|Written by Tim Pugmire, MPR News,
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DFL Gov. Mark Dayton is proposing a
special legislative session in August to consider an emergency
financial aid package for resorts and other businesses in the Lake
Mille Lacs area. But House Speaker Kurt Daudt, R-Crown, says he
thinks it may be too early to talk about bringing back the
Dayton is concerned about the economic
hit that the popular fishing destination will suffer if state
officials close the walleye season early due to a dwindling fish
population. He discussed the idea with Daudt and Senate Majority
Leader Tom Bakk, DFL-Cook, on July 28, and they agreed to the
following week to begin planning.
No decisions have been made, but Dayton
told reporters on July 29 that the state assistance could include
zero interest loans, property tax abatements and additional tourism
promotion. He said “time is of the essence” to address a
potentially “catastrophic” situation.
“We need to get the loan program
under way,” Dayton said. “The resorts up there need working
capital so they can pay their employees and just keep open,
especially if the walleye fishing has to be closed beginning next
Before a special session area
legislators, lawmakers who oversee natural resource issues and state
commissioners should meet to talk about the problem and ways to
respond, Daudt told MPR News.
“We’re very concerned about the
situation. We want to make sure we do what’s right by these
resorts. We don’t want to see them suffering because of this
closing of the season early,” Daudt said. “But we also want to
make sure we’re doing the right thing. And we want to look at all
Dayton met on July 29 in St. Paul with
Mille Lacs area officials and business owners. He plans to visit the
area later in the week.
Dayton said he does not believe the
decline in walleye is related to American Indian fishing on the lake,
but he raised concerns about the tribal practice of gill netting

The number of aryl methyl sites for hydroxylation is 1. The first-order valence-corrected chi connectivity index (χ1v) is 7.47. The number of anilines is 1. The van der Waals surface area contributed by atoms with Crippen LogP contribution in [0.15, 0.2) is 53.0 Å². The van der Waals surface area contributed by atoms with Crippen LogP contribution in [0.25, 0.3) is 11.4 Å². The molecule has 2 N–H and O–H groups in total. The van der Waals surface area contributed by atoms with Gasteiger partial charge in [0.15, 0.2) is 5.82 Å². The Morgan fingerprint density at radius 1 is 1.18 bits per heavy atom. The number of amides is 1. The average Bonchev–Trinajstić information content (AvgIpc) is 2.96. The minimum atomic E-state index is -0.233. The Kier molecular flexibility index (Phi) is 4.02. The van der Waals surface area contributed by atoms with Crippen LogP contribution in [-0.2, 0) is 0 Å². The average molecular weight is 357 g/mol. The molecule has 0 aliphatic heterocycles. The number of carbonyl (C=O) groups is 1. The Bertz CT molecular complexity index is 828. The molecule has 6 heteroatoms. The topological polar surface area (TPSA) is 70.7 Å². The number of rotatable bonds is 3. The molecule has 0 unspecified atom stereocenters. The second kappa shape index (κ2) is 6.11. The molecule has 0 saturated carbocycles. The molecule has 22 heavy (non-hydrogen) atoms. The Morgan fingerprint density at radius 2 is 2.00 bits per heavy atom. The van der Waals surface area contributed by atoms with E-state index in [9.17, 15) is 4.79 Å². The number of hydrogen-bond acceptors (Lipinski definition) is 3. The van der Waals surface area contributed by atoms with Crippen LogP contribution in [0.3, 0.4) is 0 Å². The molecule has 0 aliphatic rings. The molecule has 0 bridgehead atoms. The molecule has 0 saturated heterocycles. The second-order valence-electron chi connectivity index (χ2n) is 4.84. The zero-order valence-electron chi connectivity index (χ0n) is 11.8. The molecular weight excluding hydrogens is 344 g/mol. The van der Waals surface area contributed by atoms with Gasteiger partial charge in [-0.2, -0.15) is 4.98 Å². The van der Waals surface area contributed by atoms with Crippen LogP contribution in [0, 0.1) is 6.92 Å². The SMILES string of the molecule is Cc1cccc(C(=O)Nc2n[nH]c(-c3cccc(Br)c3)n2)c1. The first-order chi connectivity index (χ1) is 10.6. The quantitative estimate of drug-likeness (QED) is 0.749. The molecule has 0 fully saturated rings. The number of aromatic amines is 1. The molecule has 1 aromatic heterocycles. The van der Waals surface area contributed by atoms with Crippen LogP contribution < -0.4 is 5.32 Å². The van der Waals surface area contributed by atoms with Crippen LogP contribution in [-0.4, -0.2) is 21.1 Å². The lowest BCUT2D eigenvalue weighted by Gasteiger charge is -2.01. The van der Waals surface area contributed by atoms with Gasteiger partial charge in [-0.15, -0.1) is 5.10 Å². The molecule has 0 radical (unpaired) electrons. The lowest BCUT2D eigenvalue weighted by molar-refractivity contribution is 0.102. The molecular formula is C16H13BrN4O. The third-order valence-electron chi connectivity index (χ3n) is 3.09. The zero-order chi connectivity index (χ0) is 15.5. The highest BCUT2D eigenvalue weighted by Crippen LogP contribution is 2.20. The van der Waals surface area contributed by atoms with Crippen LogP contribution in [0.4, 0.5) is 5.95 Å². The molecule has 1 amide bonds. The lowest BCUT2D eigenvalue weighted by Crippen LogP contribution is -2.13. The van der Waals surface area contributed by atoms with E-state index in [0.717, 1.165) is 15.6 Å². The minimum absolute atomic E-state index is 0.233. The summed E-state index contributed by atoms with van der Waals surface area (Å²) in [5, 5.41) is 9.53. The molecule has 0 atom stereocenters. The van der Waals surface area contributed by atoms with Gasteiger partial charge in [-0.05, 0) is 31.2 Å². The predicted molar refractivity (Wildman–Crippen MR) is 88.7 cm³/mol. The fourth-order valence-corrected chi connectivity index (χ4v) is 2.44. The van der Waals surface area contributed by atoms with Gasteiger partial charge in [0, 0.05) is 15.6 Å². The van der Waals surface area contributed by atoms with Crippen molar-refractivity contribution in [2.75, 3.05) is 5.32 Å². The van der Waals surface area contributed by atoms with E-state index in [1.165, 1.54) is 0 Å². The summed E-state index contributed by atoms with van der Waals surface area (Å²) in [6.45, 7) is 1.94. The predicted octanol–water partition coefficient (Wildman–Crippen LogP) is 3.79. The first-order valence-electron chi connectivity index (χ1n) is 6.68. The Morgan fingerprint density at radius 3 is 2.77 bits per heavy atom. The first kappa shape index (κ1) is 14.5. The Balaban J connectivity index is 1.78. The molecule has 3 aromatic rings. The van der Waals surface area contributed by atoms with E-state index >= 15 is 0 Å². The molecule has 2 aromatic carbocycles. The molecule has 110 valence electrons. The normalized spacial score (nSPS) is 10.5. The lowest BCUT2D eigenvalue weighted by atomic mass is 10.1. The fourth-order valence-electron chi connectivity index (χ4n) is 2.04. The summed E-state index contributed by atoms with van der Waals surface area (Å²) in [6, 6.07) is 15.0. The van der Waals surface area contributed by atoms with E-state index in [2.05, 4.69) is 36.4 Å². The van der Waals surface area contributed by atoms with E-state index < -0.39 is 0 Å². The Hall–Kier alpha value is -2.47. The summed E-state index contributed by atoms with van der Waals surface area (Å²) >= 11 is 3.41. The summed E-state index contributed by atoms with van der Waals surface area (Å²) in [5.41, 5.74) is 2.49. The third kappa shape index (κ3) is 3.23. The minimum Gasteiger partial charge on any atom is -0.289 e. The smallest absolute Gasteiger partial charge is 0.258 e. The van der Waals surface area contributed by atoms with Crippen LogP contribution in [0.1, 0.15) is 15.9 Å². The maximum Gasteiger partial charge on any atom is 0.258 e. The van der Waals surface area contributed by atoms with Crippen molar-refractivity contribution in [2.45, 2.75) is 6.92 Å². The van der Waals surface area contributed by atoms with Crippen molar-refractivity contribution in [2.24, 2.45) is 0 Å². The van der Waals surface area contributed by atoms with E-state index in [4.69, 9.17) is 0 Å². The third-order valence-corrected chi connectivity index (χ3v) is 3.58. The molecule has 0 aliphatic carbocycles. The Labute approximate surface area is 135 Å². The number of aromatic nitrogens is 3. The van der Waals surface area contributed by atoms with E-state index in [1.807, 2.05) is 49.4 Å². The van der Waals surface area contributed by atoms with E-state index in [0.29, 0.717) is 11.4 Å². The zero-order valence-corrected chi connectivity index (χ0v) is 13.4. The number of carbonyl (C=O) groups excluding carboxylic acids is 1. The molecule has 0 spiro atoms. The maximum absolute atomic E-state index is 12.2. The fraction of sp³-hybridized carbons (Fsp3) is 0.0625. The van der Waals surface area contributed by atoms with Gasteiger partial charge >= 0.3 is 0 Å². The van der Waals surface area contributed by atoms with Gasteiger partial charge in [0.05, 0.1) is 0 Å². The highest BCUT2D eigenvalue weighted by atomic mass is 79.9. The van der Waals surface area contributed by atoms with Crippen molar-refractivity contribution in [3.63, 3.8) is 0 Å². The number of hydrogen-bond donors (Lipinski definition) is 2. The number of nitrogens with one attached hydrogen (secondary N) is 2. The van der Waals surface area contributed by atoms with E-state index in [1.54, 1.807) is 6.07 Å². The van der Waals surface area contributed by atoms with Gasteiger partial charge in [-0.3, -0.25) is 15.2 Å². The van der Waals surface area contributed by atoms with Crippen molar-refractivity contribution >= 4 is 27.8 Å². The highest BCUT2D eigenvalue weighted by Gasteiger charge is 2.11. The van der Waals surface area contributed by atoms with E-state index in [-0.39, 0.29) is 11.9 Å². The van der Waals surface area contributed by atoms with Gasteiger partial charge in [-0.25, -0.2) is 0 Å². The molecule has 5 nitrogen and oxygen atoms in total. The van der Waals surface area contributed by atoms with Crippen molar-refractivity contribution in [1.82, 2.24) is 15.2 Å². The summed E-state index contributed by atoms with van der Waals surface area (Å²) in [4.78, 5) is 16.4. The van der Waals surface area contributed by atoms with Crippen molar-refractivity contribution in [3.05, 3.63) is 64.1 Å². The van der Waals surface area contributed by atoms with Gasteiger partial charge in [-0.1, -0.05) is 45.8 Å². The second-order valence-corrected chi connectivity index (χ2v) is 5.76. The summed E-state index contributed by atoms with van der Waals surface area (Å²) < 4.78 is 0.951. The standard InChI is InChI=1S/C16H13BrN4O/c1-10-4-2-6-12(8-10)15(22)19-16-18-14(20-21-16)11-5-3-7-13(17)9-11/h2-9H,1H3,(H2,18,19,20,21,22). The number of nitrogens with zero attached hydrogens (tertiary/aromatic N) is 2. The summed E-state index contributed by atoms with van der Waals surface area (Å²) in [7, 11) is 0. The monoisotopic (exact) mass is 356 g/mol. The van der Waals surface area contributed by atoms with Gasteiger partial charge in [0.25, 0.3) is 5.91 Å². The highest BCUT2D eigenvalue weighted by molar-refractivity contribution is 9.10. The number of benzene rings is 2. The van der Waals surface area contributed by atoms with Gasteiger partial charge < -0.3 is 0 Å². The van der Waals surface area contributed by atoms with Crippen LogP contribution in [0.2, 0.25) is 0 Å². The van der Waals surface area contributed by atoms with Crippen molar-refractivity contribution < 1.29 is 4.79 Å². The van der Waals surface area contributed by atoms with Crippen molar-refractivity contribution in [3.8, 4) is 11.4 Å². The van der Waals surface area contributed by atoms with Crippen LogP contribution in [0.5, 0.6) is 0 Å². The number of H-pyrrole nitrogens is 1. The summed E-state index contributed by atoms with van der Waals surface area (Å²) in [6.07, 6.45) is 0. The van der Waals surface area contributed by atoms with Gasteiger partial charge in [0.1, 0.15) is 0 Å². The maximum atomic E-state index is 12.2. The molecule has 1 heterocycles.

during spawning season, which is allowed under longstanding treaties.
The governor said he also has concerns
about the negative attitudes many Mille Lacs area residents have
about the DNR, and its management of the lake.
“I think we all need to pull together
now and try some things that have been resisted before and see that
we’re all in this together, the tribes as well as the resorters and
others there,” he said. “Everybody is affected by this drastic
situation regarding the walleye population, and rather than pointing
fingers, we need to be pulling together and seeing what we can do to
turn this situation around.”
Dayton isn’t ruling out action on
lake management measures, but he stressed that his priority for the
special session is immediate aid to businesses.
Following the meeting at the governor’s
residence, resort owner Tina Chapman talked about her concerns.
“We’re worried that what’s going
on now isn’t working; what the DNR is doing isn’t working. We
need to make some changes to fix the health of the lake,” she said.
Other industry representatives also
Joel Carlson, a lobbyist for the
Congress of Minnesota Resorts, said he’s pleased that state leaders
are ready to help.
“Mille Lacs is one of the most
popular walleye fisheries in the state and in the country. So
certainly when you restrict fishing on that lake it’s going to have
economic consequences, and not just for resorts.”
Dayton and Daudt said a special session
would also include state assistance for the Brainerd area, which was
hit hard by heavy storms two weeks ago.
MPR News reporter
Tom Scheck contributed to this report.
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